MONTGOMERY VILLAGE, Md., November 22, 2013 – During this time of the year, the residents of many Spanish speaking countries assemble “pesebres” as part of their Christmas celebration.
The word pesebre translates literally as “barn” or “place where farm animals are kept.” Over the centuries, however, it has come to mean a nativity scene. Assembling the pesebre is often a big production in Spanish-speaking countries.
During my youth in Colombia, the assembling of the pesebre was a big production.
The pesebre had to be ready nine days before Christmas. This was necessary for the novenas that were offered every day during this period. Other customs required that novenas be offered starting at the feast of St. Andrews on November 30. For us, it was just one more reason to party. We would plan each day at a different home, do the praying and then celebrate with sangria and dance until the early hours of the next morning.
Starting in early December, schools, offices, industrial plants and other businesses were closed to accommodate the holiday celebrations. To this day it is impossible to conduct any business in some Latin American countries during most of the month.
Several days before the novena started, we would obtain the materials for the pesebre. We traveled to a nearby mountain to get musgo (moss), twigs, small branches and other things that could be used to create the desired effect. This would be integrated with boxes of other objects and materials to assemble the pesebre.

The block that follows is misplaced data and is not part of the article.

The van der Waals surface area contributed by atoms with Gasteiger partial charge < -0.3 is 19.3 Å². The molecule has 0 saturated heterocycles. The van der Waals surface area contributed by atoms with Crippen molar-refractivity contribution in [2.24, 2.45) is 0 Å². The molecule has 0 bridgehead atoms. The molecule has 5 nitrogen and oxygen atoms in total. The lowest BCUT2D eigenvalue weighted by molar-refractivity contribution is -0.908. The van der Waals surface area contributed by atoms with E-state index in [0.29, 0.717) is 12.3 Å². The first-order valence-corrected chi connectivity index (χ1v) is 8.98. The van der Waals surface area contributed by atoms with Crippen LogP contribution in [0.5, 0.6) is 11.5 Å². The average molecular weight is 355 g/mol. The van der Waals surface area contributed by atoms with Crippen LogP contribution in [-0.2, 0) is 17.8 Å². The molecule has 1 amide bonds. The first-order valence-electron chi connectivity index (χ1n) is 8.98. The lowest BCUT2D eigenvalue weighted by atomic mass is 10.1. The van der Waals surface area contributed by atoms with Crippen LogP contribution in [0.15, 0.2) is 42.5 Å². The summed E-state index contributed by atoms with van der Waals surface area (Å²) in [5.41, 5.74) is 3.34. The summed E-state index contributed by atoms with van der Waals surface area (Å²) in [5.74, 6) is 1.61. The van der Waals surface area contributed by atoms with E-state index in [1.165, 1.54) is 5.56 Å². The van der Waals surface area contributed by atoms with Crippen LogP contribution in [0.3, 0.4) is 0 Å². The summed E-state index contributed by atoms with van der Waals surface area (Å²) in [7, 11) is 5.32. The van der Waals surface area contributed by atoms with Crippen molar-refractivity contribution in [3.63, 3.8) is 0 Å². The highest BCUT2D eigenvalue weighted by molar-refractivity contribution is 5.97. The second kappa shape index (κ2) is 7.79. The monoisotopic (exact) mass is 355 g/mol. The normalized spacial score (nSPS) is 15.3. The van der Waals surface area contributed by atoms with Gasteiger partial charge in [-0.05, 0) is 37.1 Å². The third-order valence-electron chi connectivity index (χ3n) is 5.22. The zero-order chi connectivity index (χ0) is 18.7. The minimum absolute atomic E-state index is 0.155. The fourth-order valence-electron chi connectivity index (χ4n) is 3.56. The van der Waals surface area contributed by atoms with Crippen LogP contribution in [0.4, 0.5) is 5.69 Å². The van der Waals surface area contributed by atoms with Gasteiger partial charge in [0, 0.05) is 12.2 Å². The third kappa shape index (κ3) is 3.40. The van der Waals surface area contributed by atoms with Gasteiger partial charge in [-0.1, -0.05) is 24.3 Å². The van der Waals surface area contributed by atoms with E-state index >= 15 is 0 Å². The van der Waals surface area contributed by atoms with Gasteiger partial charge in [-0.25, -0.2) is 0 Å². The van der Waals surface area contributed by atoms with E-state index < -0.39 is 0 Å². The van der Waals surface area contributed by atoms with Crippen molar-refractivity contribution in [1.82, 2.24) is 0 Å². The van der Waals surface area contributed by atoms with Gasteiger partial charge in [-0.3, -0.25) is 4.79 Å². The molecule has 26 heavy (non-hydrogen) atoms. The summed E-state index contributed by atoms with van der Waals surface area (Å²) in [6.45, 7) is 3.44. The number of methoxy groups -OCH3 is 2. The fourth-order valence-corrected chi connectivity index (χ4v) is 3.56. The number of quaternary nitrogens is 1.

A pesebre wasn’t just a nativity scene. It was a mini universe in which anything was allowed. First a base was set up consisting of tables, benches, boxes and other supporting objects. Then a tarp of some type was spread over the base and then the fun began. A good size pesebre would be about six feet by six feet.
Usually moss would be spread throughout the tarp or alternatively objects to simulate land features would be set. These included mirrors for lakes, cloth or wood for streams and bridges, small branches for trees and the actual nativity scene that would be located in the most prominent place. Foil was also heavily used.
Once every square inch of the pesebre was covered, a star would be hung from overhead.
Any object could be placed in the pesebre. Planes, trucks, people, houses, etc. I do not remember ever seeing an object of war on a pesebre, however. There was an intrinsic suspension of disbelief.
No one worried about scale. A duck in the pond could be larger than the elephant near a tree. Everyone was allowed to place any object in the pesebre and nobody would intervene or complain because the scale was not realistic.
Christmas gifts were placed around or under the pesebre. Families would attend midnight mass on Christmas Eve and then assemble around the pesebre to distribute the gifts. Small children, who may have been asleep, were woken up and would participate in many cases. Either before or after exchanging gift, a traditional meal would be served.
After the distribution of the gifts most would retire, probably in the early hours of the morning. On the 25th of December, people would get up late, usually eating leftovers or tamales. In general, this day was a quiet one many families would enjoy it privately.
The multi day celebration centered on the pesebre was always a joyous occassion.
Mario Salazar, the 21st Century Pacifist, is a bleeding heart liberal, agnostic, exercise fanatic, Redskin fan, technophile, civil engineer, combat infantry veteran, jewelry maker, amateur computer programmer, Environmental engineer, Colombian-born, free thinker, and, not surprisingly, pacifist. You can find his articles - ranging from politics to cooking a mean brisket - in 21st Century Pacifist at The Washington Times Communities. Follow Mario on Twitter @chibcharus #TWTC and Facebook at Mario Salazar.
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